The influence of Thomas Aquinas (ca. 1225-74 A.D.) compared to some of these earlier church fathers, not including Augustine, can hardly be over-estimated. I recently went to a Christology Conference at the Dominican Centre at Catholic University in D.C. to present a paper. To my amazement, most of what went on was interpreting Christology through the lens of Thomist theology. Thomas Aquinas is alive and well in this nation’s capital.
Aquinas affirms that God is the author of the Bible, and that the human authors can be called ‘instrumental causes’ of its production. There is no tension or contradiction between divine revelation on one hand, and the human author’s efforts on the other. Thomas is not a child of the Enlightenment born out of due season. It is important however to note that Thomas discusses the human author’s intention as well as the divine intention. The literal sense of the text is that which the human author intends, it would seem.
The commentary is highly organized, and Thomas gives great and detailed attention to issue of literary context and structure, and spends a good deal of time, much as in a rabbinic commentary, by citing a bunch of other texts which the reader is expected to compare with Isaiah. He also spends a remarkable amount of time on geographical, zoological, and chronological details as well. Thomas also includes the use of metaphor as within the category of attending to the literal sense of the text (see Is. 5). But when he gets to texts like Is. 7,9 he sees these as literally straightforward predictions of the coming of Christ. Once having affirmed the literal referent of such a prophecy, he is prepared to supplement this by interpreting Jer. 31.22 and Ezek. 44.2 as allegorical references to the virginal conception. Interestingly, in dealing with Is. 11 he sees this also as referring to Christ, but in a figurative way.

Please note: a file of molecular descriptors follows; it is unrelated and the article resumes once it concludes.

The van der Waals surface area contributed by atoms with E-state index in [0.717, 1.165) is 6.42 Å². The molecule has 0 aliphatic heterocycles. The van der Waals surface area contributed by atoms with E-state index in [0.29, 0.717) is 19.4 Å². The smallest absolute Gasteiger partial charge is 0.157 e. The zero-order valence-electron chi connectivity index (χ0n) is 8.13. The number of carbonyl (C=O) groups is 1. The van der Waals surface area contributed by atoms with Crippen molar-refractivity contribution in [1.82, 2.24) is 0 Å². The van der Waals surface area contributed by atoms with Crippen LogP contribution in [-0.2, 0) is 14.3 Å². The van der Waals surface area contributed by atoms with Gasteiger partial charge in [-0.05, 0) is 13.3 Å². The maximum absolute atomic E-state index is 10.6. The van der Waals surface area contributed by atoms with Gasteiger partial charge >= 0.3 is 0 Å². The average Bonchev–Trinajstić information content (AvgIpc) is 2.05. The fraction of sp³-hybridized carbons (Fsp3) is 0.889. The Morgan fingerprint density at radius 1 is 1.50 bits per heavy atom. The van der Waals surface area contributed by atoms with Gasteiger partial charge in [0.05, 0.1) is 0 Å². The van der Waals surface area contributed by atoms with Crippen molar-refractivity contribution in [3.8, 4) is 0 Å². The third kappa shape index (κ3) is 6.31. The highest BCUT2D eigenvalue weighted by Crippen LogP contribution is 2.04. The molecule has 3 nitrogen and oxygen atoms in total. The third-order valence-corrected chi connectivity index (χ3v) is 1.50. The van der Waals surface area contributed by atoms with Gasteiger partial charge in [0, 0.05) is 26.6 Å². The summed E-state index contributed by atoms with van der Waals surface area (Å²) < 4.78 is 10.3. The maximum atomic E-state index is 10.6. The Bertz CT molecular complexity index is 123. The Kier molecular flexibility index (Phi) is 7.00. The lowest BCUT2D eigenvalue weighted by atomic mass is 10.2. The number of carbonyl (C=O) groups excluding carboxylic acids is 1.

Thomas is certainly one who emphasizes the literal meaning of the Biblical text, but he could get to the figurative meaning of the text through the use of an inter-textual reference or two. And there is both a plus and a minus to his use of Aristotle’s categories to make sense of the text. On the plus side is the fact that it doesn’t try to radically distinguish the literal and deeper meanings of the text. Many meanings can be present in the literal sense of one prophetic passage. It’s not an either or situation.